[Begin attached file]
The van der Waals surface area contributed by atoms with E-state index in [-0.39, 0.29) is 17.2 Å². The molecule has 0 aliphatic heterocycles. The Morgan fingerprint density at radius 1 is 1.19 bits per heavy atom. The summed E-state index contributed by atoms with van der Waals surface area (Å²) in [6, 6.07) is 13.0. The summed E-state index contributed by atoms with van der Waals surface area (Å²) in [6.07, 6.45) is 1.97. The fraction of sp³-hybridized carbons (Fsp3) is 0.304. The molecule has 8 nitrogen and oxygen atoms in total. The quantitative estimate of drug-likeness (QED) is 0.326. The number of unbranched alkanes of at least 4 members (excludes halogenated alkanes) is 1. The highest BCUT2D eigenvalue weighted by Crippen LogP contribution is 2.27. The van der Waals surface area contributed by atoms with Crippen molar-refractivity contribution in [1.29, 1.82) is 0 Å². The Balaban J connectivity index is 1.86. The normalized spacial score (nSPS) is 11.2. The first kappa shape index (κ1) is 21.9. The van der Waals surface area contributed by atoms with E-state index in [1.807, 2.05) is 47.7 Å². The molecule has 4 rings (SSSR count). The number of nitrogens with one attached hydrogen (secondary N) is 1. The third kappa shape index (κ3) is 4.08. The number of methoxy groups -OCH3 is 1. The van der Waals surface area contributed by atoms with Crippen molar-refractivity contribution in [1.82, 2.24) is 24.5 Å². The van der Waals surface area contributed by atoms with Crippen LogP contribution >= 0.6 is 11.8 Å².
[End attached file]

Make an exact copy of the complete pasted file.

The van der Waals surface area contributed by atoms with E-state index in [-0.39, 0.29) is 17.2 Å². The molecule has 0 aliphatic heterocycles. The Morgan fingerprint density at radius 1 is 1.19 bits per heavy atom. The summed E-state index contributed by atoms with van der Waals surface area (Å²) in [6, 6.07) is 13.0. The summed E-state index contributed by atoms with van der Waals surface area (Å²) in [6.07, 6.45) is 1.97. The fraction of sp³-hybridized carbons (Fsp3) is 0.304. The molecule has 8 nitrogen and oxygen atoms in total. The quantitative estimate of drug-likeness (QED) is 0.326. The number of unbranched alkanes of at least 4 members (excludes halogenated alkanes) is 1. The highest BCUT2D eigenvalue weighted by Crippen LogP contribution is 2.27. The van der Waals surface area contributed by atoms with Crippen molar-refractivity contribution in [1.29, 1.82) is 0 Å². The Balaban J connectivity index is 1.86. The normalized spacial score (nSPS) is 11.2. The first kappa shape index (κ1) is 21.9. The van der Waals surface area contributed by atoms with E-state index in [1.807, 2.05) is 47.7 Å². The molecule has 4 rings (SSSR count). The number of nitrogens with one attached hydrogen (secondary N) is 1. The third kappa shape index (κ3) is 4.08. The number of methoxy groups -OCH3 is 1. The van der Waals surface area contributed by atoms with Crippen molar-refractivity contribution in [1.82, 2.24) is 24.5 Å². The van der Waals surface area contributed by atoms with Crippen LogP contribution >= 0.6 is 11.8 Å².